Below are 3 pharmacy law cases I was involved with, to some degree.
The independent pharmacies in Farragutt County were in trouble. They faced problems with third party reimbursement, being underpriced by the chain pharmacies, as well as the $4 prescription programs. So 8 of the 10 independent owners got together to discuss the problem.
First, they all agreed to join a buying group. This would allow them to continue getting the same inventory they had been purchasing but now the prices of the drugs would be cheaper. Strength through numbers. However, the supplying wholesaler did require them to buy certain rarely used drugs in exchange for the lower prices.
Second, the owners decided that they would agree that none of them would raise prices more than 5% over the current monthly national inflation rate. This would help them remain competitive. Additionally, the owners decided to limit their free delivery to specific geographic areas in the county so that they competed with the chains but not each other.
When a chain pharmacist heard of this, she reported it to her corporate bosses. They sent secret shoppers to the independents and made phone calls asking about prices. Ultimately, the chain showed its findings to the county prosecutor as well as a federal attorney. Both entities investigated and learned about the meeting and the agreements.
The 8 independent owners were charged with violations of the Sherman Anti-Trust Act, as well as collusion and conspiracy.
The essence of an independent pharmacy is that it is just that: independent. That the market economy has evolved to favor pharmacy more in the chain setting is no excuse, the court held, for shedding independence in one guise—price fixing—while seeking to maintain it in another. Price fixing is a per se violation of the Act. That the independent owners sought to hold prices down was laudable, but even a laudable goal can be a conspiracy. Similarly, geographic divisions of territory is another per se violation of the Act as it is a conspiracy not to compete.
The buying group has long been legitimized by the courts and legislatures, as a means of allowing independents a level playing field against the corporate chains. Here the courts could not find anything detrimental to the free market economy.
Finally, there was an action against the wholesaler. Forcing the purchase of a product to an unwilling buyer in exchange for lower prices is referred to as a “tying arrangement.” This is also a per se violation of the Act and the wholesaler, as well as the independent owners for their price fixing, was forced to pay the consequences.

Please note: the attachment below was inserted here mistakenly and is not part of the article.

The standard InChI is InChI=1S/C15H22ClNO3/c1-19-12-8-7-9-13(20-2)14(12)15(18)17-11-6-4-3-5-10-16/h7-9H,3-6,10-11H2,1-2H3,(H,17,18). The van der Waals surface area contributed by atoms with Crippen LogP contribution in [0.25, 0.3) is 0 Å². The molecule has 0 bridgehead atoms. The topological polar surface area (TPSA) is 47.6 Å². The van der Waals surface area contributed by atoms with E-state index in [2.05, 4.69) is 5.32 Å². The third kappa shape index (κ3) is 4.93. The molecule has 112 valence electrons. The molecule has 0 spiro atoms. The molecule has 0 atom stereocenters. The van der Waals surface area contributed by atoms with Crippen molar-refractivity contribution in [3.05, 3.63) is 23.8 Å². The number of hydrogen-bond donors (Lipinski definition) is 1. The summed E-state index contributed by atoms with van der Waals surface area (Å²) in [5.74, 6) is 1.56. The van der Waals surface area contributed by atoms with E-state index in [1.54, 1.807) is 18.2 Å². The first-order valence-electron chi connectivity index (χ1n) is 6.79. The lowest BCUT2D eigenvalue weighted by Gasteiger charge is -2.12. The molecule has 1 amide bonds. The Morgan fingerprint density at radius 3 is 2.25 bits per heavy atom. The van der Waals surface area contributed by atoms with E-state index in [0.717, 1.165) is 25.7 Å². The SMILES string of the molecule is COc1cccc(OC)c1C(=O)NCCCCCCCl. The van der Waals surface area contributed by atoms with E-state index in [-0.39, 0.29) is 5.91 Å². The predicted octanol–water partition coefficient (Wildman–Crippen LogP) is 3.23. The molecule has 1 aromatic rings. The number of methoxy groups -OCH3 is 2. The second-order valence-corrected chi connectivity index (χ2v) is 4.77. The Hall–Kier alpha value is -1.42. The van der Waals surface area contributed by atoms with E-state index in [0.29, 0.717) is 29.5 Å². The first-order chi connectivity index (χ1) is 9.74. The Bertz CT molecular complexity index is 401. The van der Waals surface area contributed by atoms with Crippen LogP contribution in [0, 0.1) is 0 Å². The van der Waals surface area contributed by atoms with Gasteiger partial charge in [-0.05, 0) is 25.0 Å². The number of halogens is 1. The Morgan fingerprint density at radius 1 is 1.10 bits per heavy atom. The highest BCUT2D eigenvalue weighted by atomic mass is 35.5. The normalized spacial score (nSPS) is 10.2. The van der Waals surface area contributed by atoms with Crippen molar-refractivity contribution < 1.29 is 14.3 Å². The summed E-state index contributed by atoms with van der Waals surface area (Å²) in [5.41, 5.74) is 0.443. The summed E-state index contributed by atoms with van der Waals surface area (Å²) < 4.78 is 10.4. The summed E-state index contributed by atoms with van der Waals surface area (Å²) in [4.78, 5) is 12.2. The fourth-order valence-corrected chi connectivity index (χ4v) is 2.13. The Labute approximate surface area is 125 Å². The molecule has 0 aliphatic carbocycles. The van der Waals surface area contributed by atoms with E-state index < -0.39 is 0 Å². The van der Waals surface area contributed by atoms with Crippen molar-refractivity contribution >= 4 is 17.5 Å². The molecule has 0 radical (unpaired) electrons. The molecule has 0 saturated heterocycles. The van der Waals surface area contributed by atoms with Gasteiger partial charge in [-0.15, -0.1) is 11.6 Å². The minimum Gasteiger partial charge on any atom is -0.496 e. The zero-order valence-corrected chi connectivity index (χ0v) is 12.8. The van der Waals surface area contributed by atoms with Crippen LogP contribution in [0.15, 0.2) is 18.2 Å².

Sam Pharmacist received a prescription from a local physician for Penelope Patient. Sam checked the dose against the package insert’s dosing instructions and the recommended dose information in Facts And Comparisons. Both indicated the prescribed dose was above the recommendation for the condition treated by the drug.
Sam turned to his fourth year rotation student, Irving Intern, who tried to check his Palm Pilot but his battery was too low. Irving thought the dose was too high, but thought there might have been a recent article suggesting a new higher dose was safe. Sam filled the prescription and did not counsel Penelope regarding the dose.
Of course, Penelope Patient was injured by the dose. She missed several days of work and had to see her prescriber three times. She sued Sam and her doctor.
Of course, her cause of action was negligence.
It has been a while, so let us review. A negligence action is a civil court action. To be successful, the plaintiff must prove four criteria: duty, breach of duty, damages, and causation.
Duty: a duty is an obligation to perform or not perform an act on behalf of another who cannot perform or not perform that act by him or herself. Filling a prescription is something the uneducated unlicensed public cannot do for themselves.
The usual duty of a pharmacist is to correctly fill a prescription. But over the years, this duty has evolved. One of the first court holdings was that a pharmacist was trained well enough to determine if a prescription would be dangerous if used as directed. This is the exact matter before us.
Breach of duty: the person who has a duty fails to meet the obligation to perform or not perform on behalf of another.